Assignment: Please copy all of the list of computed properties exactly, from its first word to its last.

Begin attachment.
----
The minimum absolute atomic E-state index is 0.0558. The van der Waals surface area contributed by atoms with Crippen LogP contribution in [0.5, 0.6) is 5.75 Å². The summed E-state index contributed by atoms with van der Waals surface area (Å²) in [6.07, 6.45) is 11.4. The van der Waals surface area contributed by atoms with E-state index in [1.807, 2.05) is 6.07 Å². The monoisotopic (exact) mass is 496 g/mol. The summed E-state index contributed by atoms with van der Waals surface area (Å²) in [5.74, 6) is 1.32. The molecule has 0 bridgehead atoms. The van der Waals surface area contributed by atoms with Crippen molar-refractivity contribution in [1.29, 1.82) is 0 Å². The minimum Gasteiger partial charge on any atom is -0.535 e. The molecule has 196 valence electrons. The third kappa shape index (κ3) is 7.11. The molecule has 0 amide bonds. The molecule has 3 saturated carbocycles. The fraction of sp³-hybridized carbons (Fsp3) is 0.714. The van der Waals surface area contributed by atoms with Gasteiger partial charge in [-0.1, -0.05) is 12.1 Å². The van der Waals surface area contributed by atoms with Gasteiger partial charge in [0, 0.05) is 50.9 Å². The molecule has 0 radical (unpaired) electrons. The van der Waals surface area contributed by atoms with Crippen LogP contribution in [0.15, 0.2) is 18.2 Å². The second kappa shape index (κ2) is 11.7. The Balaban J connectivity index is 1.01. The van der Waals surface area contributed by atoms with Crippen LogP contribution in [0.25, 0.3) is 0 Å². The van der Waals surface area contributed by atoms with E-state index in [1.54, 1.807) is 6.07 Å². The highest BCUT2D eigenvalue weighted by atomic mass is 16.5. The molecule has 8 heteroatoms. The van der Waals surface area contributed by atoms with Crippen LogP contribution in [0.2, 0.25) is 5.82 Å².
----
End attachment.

The minimum absolute atomic E-state index is 0.0558. The van der Waals surface area contributed by atoms with Crippen LogP contribution in [0.5, 0.6) is 5.75 Å². The summed E-state index contributed by atoms with van der Waals surface area (Å²) in [6.07, 6.45) is 11.4. The van der Waals surface area contributed by atoms with E-state index in [1.807, 2.05) is 6.07 Å². The monoisotopic (exact) mass is 496 g/mol. The summed E-state index contributed by atoms with van der Waals surface area (Å²) in [5.74, 6) is 1.32. The molecule has 0 bridgehead atoms. The van der Waals surface area contributed by atoms with Crippen molar-refractivity contribution in [1.29, 1.82) is 0 Å². The minimum Gasteiger partial charge on any atom is -0.535 e. The molecule has 196 valence electrons. The third kappa shape index (κ3) is 7.11. The molecule has 0 amide bonds. The molecule has 3 saturated carbocycles. The fraction of sp³-hybridized carbons (Fsp3) is 0.714. The van der Waals surface area contributed by atoms with Gasteiger partial charge in [-0.1, -0.05) is 12.1 Å². The van der Waals surface area contributed by atoms with Gasteiger partial charge in [0, 0.05) is 50.9 Å². The molecule has 0 radical (unpaired) electrons. The van der Waals surface area contributed by atoms with Crippen LogP contribution in [0.15, 0.2) is 18.2 Å². The second kappa shape index (κ2) is 11.7. The Balaban J connectivity index is 1.01. The van der Waals surface area contributed by atoms with Crippen LogP contribution in [0.25, 0.3) is 0 Å². The van der Waals surface area contributed by atoms with E-state index in [1.54, 1.807) is 6.07 Å². The highest BCUT2D eigenvalue weighted by atomic mass is 16.5. The molecule has 8 heteroatoms. The van der Waals surface area contributed by atoms with Crippen LogP contribution in [0.2, 0.25) is 5.82 Å².